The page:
The truly wealthy are the John Kerry’s and Kennedy’s of the world. They have inherited wealth that allows them to live lavishly without working. They aren’t millionaires, they are hundred millionaires. I maintain that VERY FEW of them contribute to the economy in any substantive way. The exceptions are generally people like Donald Trump, who is a first generations entrepreneur, not a trust fund baby. The reason is that people with inherited wealth are totally oriented to avoiding risk, not taking risks. They don’t start or own businesses….businesses often fail. They don’t own many stocks….stocks can lose all their value. They don’t create jobs….other than their gardeners, housekeepers and lawyers, who are servants, not people engaged in productive activities. What these uber-rich DO do, is to engage in the least risky enterprises to create the income they want usually TAX FREE income. For example, municipal bonds, which were invented by wealthy people to give them tax-free income. Munical bonds are a scam. They will also invest heavily in esoteric tax sheltered income generating devices that are structured with zero risk. They also hide huge amounts of wealth offshore.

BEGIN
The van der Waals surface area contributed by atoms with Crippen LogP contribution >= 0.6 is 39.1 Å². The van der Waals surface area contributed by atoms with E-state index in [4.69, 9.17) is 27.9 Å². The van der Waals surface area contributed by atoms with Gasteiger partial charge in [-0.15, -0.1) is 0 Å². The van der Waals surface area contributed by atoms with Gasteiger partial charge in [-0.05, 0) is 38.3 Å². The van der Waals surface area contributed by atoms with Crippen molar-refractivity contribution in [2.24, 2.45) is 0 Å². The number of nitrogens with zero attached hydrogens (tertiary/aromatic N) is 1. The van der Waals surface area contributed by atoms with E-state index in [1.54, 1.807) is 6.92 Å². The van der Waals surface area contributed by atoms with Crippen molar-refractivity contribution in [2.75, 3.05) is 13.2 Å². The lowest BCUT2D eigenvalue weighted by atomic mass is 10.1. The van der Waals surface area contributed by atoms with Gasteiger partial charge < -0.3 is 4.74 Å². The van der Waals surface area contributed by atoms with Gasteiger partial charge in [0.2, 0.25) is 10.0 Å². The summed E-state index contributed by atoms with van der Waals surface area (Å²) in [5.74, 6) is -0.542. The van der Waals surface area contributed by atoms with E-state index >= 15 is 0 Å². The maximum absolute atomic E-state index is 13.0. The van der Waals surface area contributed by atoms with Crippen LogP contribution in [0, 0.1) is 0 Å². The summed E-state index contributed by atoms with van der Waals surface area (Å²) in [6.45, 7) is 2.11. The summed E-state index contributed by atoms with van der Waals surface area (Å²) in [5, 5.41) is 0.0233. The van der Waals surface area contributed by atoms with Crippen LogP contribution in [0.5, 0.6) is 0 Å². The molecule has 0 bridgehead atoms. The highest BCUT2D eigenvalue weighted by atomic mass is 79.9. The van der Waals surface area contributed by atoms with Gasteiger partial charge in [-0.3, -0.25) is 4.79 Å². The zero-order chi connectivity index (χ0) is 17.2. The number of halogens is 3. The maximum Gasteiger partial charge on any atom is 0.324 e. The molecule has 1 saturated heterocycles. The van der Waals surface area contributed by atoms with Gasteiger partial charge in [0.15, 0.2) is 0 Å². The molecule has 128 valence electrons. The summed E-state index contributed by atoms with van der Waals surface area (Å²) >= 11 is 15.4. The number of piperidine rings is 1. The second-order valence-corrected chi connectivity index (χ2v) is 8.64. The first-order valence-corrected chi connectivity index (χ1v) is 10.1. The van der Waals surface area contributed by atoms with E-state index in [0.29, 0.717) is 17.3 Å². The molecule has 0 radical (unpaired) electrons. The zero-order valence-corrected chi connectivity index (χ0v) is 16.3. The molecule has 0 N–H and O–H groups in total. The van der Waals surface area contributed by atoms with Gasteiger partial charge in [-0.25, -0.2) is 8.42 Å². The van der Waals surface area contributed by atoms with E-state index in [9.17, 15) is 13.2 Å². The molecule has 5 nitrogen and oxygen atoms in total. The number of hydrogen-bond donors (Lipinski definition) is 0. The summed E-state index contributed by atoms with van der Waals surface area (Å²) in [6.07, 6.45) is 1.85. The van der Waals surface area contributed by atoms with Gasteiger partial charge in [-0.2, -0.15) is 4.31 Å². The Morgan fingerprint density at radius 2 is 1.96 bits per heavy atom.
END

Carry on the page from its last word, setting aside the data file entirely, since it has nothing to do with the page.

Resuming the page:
Yet, ALL of the class warfare rhetoric is aimed at the entreprenurial class of “the wealthy” who ALREADY pay onerous taxes. They are the class that fuels the economy.. NONE OF THE RHETORIC is aimed at the John Kerry’s, who never have and never will pay taxes on more than a pittance of their incomes. They are the parasites that consume the wealth of the country with no payback. A few hundred thousand of them control 25%+ of the entire wealth of the country. Again, they don’t contribute to the economy in any substantive way. Their wealth is either idle (unused land) or invested in the least efficient enterprises (i.e., the government, with guaranteed, tax free returns).

      Now, why do you think that is?

    • GetBackJack says: